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Social media breaks are great (but only for Millennials?)

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Social media breaks are great (but only for Millennials?)

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Whilst social media usage at work remains a bone of contention, with executives reporting that they are not very keen on employees using it at work, despite doing it a considerable amount themselves, there is a clear sense from studies that taking social media breaks is a boon for productivity.

Indeed, recent research into this suggested that a 22 minute collection of breaks to play games throughout the day reduced stress considerably at the end of it.  The research suggested that taking regular small breaks throughout the day enabled employees to significantly improve their stress beating capabilities, thus making them happier at the end of the day, and of course more productive during it.

Another study however, takes a slightly more controversial line, suggesting as it does that those benefits are primarily evident amongst the millennial generation, and not their older peers.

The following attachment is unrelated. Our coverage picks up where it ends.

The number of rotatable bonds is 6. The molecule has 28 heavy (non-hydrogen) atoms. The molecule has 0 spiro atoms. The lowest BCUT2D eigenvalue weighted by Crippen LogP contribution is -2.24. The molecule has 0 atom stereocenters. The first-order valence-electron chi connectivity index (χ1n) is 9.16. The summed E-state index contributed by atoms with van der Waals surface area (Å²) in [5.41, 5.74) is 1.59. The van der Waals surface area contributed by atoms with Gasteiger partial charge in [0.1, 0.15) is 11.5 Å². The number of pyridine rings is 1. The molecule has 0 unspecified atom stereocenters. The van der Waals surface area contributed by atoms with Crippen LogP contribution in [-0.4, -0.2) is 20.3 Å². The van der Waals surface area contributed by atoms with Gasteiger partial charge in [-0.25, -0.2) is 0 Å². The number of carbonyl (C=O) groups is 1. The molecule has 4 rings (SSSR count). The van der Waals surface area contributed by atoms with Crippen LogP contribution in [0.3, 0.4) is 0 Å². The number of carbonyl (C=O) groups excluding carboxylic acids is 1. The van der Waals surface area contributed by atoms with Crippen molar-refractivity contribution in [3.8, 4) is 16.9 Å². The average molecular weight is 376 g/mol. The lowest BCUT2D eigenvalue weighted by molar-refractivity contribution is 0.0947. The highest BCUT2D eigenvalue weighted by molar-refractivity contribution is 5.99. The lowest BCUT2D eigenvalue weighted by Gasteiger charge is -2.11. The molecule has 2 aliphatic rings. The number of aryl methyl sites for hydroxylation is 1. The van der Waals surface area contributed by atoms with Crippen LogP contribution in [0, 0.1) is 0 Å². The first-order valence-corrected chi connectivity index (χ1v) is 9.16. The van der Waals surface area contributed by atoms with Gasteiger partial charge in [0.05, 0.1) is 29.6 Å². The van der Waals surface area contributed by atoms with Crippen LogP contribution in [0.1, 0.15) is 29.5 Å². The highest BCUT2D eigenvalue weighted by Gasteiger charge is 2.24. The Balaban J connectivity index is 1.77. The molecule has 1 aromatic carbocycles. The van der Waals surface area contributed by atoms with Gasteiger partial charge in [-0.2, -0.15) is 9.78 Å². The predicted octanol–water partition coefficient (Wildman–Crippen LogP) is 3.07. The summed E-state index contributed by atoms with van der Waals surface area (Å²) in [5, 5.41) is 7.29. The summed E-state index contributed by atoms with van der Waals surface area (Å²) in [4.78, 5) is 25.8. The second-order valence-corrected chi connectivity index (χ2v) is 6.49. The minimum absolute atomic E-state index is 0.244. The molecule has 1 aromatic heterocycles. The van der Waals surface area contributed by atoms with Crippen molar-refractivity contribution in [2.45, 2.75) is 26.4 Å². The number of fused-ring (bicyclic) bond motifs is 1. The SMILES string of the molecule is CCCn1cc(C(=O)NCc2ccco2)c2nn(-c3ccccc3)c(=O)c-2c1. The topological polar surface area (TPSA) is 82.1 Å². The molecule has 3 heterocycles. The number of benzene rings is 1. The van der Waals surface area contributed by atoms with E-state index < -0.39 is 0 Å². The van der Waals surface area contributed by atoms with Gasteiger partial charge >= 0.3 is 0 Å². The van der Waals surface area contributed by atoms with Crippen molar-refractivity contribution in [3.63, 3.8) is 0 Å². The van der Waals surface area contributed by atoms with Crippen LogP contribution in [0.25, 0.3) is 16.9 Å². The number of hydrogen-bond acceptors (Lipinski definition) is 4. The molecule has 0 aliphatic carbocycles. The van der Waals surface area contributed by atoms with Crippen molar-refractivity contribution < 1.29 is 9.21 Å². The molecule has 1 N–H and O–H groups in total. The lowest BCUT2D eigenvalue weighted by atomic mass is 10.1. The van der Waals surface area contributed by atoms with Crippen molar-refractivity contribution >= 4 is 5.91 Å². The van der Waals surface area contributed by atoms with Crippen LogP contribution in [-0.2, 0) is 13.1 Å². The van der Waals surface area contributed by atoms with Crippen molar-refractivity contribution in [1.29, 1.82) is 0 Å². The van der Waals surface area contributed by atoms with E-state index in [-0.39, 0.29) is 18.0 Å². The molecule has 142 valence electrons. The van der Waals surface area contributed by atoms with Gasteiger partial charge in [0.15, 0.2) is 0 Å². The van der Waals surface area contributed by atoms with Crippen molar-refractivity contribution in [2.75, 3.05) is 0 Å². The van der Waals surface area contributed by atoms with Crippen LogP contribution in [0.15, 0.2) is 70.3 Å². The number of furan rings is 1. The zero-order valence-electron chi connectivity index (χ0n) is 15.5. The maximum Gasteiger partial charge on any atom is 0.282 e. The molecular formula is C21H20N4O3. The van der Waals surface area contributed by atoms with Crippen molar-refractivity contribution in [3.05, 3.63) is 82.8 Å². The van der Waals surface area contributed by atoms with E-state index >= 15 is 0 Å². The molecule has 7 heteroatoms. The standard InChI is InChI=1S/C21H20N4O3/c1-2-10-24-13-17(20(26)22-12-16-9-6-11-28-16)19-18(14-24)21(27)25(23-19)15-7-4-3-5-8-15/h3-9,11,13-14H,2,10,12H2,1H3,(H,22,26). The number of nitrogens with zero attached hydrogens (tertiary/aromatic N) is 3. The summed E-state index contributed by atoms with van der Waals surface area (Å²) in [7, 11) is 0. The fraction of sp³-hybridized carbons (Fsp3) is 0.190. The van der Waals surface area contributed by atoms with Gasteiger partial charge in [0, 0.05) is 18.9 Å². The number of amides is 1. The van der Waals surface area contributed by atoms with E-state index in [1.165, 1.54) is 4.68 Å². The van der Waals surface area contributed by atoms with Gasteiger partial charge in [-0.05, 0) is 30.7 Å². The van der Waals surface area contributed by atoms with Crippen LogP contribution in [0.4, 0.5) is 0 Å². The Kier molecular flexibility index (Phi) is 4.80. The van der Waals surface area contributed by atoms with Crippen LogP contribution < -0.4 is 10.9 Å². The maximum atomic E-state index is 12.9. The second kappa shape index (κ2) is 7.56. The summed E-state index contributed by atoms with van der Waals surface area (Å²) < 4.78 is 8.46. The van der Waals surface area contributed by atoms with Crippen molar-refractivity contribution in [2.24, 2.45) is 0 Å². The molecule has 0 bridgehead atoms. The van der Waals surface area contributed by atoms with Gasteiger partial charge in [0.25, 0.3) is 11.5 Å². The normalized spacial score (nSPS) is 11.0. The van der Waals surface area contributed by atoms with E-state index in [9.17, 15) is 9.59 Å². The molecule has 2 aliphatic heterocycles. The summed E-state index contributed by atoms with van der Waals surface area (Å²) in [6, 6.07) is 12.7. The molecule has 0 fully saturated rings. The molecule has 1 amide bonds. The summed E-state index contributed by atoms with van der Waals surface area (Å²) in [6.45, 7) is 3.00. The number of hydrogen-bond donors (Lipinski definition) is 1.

At the heart of the study was our ability to concentrate on the things that matter at work, which is of course a serious concern in our modern environment of hyper-distractivity.  The researchers wanted to test whether workplace Internet leisure browsing (WILB) actually helps with our attentiveness when it really matters.

According to the study, “WILB is the act of using the company Internet for personal reasons during work hours, which might include watching YouTube movies, engaging in social media sites such as Facebook, or doing any other activity that might be construed as personal Internet use outside of organizationally set tasks.”

The researchers split participants into four groups, each of which received a different kind of break throughout their work day.  One group would receive a WILB break (which consisted of using Facebook for 5 minutes), another could surf the web for an insurance deal, another could have a stationary break, whilst the final unfortunate group received no break at all.  It emerged that those in the WILB group suffered a lesser amount of task vigilance decay than their peers in the other three groups.

A second study saw nearly 3,000 office workers, from across the demographic profile, surveyed about their attitude towards WILB.  The data from the survey suggested that the attentional benefits of WILB is limited to younger employees, due in large part it is suggested, by their appreciation and comfort with technology.

“The implication of this research for managers is that WILB should not necessarily be treated as ‘cyberloafing,’ whereby perpetrators should be punished. Although excessive WILB may negatively impact worker performance by consuming time that would otherwise be spent performing work-related tasks, the present research suggests positive benefits within reasonable limits,” the study concludes. “An interesting avenue for future research would be to examine how motivational factors might moderate any effects of WILB productivity.”

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